BACKGROUNDER: O'Neill report on student assistance

The report has many implications for Nova Scotia students


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Economist Tim O'Neill's report makes several recommendations about student financial assistance. (Photo: Nova Scotia government)

On Sept. 27, economist Tim O'Neill released a report commissioned by the provincial government outlining recommendations on post-secondary education.

O'Neill says if the government raises tuition fees, it should also make changes to student assistance programs.

The report recommends the government increase student financial assistance programs in the province and help the students with greatest financial need.

O'Neill makes three recommendations for student assistance:

The report suggests:
• Raising tuition fees
• More student loans and grants
• Limiting government funding
• Exploring mergers between universities
• Funding specific types of research

• Raise or eliminate the cap on student loans
• Increase the non-repayable grant part of student assistance
• Keep the Repayment Assistance Program

O'Neill's report outlines student assistance that's available from provincial and federal governments:

• Student loans that must be repaid:
Provincial: Nova Scotia Student Loan
Federal: Canada Student Loan
• Bursaries and grants that don't need to be repaid
• Income tax credits are available to students or parents who paid for tuition
• The federal government's scholarship program
• The federal government provides partially matching grants to students who contribute to a registered education savings program
• The provincial government's debt management program for circumstances where a borrower has trouble repaying the loan

The O'Neill report lists problems with student loans:

• Student assistance programs' ability to meet students' financial needs
• The portion of a student loan that's turned into a non-repayable grant
• Ways to ease the burden of debt for students after they graduate

O'Neill's take on tuition caps and increased student assistance:

O'Neill says removing caps on student tuition in a "straightforward and fair manner" is the most effective way to eliminate student assistance programs that don't meet students' financial needs.

O'Neill acknowledges that by increasing the amount of student assistance, students could become more burdened by debt.

He suggests:
• The government should limit the amount of repayable loans given each year
• Students who need modest financial assistance should get most of it from loans
• Grants should be given to students with greater financial need or students with fewer financial resources

Repayment Assistance Program

O'Neill says this program should be maintained because it helps students manage their provincial loan repayments.

Monthly payments on loans are determined by the gross household income of the borrower.

These payments don't exceed seven per cent of the gross family income.

Reactions to O'Neill's recommendations

Canadian Federation of Students-Nova Scotia (CFS-NS)

CFS-NS discusses issues in O'Neill's report in a brief prepared for Education Minister Marilyn More on Sept. 27:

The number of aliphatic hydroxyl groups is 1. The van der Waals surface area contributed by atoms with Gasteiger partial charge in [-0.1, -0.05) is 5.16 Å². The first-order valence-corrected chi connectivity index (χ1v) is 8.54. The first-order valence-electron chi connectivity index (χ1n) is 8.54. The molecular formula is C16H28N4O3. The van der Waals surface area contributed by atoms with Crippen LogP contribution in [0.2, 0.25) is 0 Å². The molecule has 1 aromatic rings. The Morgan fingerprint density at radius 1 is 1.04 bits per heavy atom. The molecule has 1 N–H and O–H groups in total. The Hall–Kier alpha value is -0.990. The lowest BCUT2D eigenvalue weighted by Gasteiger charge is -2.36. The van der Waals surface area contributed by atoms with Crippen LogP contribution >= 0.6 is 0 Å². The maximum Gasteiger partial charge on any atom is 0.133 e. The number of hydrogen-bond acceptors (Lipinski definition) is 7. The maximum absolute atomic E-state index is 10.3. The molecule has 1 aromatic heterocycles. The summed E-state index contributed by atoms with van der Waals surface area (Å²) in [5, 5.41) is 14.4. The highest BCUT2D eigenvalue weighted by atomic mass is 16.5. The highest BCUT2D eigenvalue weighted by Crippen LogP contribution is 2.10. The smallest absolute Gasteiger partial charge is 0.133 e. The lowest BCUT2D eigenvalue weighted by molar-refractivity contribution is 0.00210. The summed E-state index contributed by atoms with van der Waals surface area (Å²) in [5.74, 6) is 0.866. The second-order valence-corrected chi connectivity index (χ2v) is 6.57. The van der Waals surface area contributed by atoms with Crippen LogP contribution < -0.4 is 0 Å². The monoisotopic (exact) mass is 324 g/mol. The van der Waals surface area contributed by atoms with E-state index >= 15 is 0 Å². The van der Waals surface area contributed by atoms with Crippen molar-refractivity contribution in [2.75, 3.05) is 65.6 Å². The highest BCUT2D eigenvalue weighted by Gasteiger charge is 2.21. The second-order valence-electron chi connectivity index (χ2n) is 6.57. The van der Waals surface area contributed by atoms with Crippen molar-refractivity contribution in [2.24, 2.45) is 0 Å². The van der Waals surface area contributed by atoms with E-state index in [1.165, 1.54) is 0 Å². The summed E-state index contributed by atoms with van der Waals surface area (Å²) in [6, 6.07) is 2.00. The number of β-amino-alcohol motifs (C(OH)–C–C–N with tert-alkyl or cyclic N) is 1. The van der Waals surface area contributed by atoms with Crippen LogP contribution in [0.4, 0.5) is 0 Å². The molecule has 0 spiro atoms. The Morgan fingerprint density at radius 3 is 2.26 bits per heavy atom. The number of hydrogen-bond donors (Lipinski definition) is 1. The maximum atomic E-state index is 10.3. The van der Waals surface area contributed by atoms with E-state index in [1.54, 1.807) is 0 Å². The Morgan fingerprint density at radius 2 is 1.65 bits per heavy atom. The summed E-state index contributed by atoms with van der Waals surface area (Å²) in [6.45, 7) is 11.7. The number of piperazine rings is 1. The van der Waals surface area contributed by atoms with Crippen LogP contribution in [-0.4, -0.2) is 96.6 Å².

• O'Neill ignores the fact that tuition fees go to universities and not to the government
• Changing this would "fundamentally alter university financing in Nova Scotia"
• Out-of-province students who receive assistance from their home province would have trouble handling increased tuition fees
• These students wouldn't be able to apply for O'Neill's proposed provincial loan and grants
• O'Neill didn't estimate how much it would cost the government to create his proposed financial assistance programs
• Grants for lower income students would have to be larger to curb the debt from larger limits to loans because of higher tuition fees
• Public policy to monitor tuition increases and keep financial assistance costs down is needed
• If it's the university's responsibility to set tuition fees, it would be difficult for the government to plan loan and grant programs appropriately

By not considering lowering tuition CFS-NS says O'Neill "significantly narrowed the scope of his review, and therefore, has failed to examine positive effects of such a policy decision."

The Alliance of Nova Scotia Student Associations (ANSSA)

In an 18-page response to the report sent to the minister of education, ANSSA says O'Neill's suggestions on student assistance are beneficial when considered separately from the rest of the report.

When considered with the recommendation to raise tuition fees, ANSSA says O'Neill's suggestions become "questionable."

ANSSA says there's no proof in the report that raising tuition and increasing financial assistance will lower a student's debt.

The association makes the following recommendations to the government:

• Increase the number of grants offered through financial assistance
• Change how student loans programs handle students who work and study
• Reconsider expectations for parental contribution
• Change expectations for spousal contributions for married students
• Fight for all information on student assistance programs to be made public

Nova Scotia government

The government is hosting public forums across the province between Nov. 16 and 30 on student assistance programs.

This includes six meetings and a video conference.


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